NATO has said it has scaled back operations with members of the Afghan National Security Forces in an attempt to lower the risk of so-called insider attacks.
A total of 51 international troops have been killed by Afghans in the uniforms of the nation's police and military forces so far this year.
Until recently, elements of NATO companies numbering roughly 100 soldiers routinely conducted operations like patrolling or manning an outpost with Afghan soldiers.
NATO said such operations are no longer routine and require the approval of the regional commander.
Al Jazeera's Rosiland Jordan, reporting from Washington, said a Pentagon official had told Al Jazeera that General John Allen, commander of all international forces in Afghanistan, "has commanders to take a top-to-bottom look at how coalition and Afghan forces are paired across the country".
Jordan said the re-assessment of the pairing is meant to "reduce the opportunity for these [foreign] troops to be injured or killed" while serving with their Afghan counterparts.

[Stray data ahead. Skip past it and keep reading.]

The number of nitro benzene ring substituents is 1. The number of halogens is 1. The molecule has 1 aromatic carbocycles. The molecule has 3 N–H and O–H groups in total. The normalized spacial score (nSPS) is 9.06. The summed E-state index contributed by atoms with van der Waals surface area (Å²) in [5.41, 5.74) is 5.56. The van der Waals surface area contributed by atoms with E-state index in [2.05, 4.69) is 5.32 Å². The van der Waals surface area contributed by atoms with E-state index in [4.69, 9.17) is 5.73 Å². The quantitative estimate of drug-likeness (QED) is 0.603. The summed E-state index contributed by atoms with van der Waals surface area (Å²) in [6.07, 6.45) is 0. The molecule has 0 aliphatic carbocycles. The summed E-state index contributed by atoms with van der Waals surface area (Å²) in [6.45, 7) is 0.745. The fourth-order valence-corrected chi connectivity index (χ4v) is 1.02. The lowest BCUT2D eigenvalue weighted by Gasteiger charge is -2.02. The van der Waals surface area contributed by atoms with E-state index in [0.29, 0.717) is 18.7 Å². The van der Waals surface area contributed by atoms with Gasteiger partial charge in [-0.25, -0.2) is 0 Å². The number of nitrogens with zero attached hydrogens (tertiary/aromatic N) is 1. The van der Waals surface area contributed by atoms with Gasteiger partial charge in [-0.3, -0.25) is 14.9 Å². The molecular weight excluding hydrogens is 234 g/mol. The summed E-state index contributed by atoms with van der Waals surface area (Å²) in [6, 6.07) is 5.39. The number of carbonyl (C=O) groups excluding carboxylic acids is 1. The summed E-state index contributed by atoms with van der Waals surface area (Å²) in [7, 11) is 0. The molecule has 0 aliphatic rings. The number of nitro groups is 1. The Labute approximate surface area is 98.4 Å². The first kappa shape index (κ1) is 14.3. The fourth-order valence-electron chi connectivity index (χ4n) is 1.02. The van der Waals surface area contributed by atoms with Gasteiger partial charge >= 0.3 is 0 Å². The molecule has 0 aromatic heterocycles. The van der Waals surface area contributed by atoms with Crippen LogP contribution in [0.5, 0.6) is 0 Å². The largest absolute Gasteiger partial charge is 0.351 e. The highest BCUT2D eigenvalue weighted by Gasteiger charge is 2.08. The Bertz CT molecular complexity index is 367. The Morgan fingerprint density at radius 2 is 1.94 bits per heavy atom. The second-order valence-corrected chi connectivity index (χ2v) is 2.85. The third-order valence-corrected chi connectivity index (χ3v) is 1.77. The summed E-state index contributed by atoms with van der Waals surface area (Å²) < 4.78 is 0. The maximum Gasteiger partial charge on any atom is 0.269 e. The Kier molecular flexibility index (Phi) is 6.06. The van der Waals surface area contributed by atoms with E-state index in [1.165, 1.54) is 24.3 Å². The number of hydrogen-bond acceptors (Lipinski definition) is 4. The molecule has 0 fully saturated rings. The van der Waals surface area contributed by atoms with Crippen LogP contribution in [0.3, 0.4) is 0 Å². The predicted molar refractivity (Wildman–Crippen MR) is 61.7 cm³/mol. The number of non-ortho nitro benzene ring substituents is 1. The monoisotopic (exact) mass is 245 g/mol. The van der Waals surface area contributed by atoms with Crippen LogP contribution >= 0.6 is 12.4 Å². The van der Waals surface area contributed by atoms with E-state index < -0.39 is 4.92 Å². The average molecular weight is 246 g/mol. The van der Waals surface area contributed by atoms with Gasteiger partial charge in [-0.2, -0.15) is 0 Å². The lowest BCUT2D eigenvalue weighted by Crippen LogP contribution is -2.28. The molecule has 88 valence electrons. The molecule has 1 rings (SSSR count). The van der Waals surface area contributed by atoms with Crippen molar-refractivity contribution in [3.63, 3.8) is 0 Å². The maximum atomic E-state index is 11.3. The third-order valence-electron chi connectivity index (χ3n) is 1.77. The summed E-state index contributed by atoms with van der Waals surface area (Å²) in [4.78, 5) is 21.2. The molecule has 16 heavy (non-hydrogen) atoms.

The directive to scale back partnership with Afghan forces was issued by Lieutenant General James Terry on Sunday.
The latest "insider attack" occurred on Sunday when several Afghan men in police uniform killed four US soldiers and wounded two others at a checkpoint in the Mizan district of Zabul province.
The Zabul attack was preceded by an attack on a military base in Helmand province on Friday.
The attack at Camp Bastion, which the Taliban has claimed responsibility for, left two US soldiers dead and destroyed six attack jets.
Though Camp Bastion is considered one of the largest and best-defended posts in Afghanistan, the attack was the single most destructive strike on Western armaments in the 11-year-long war.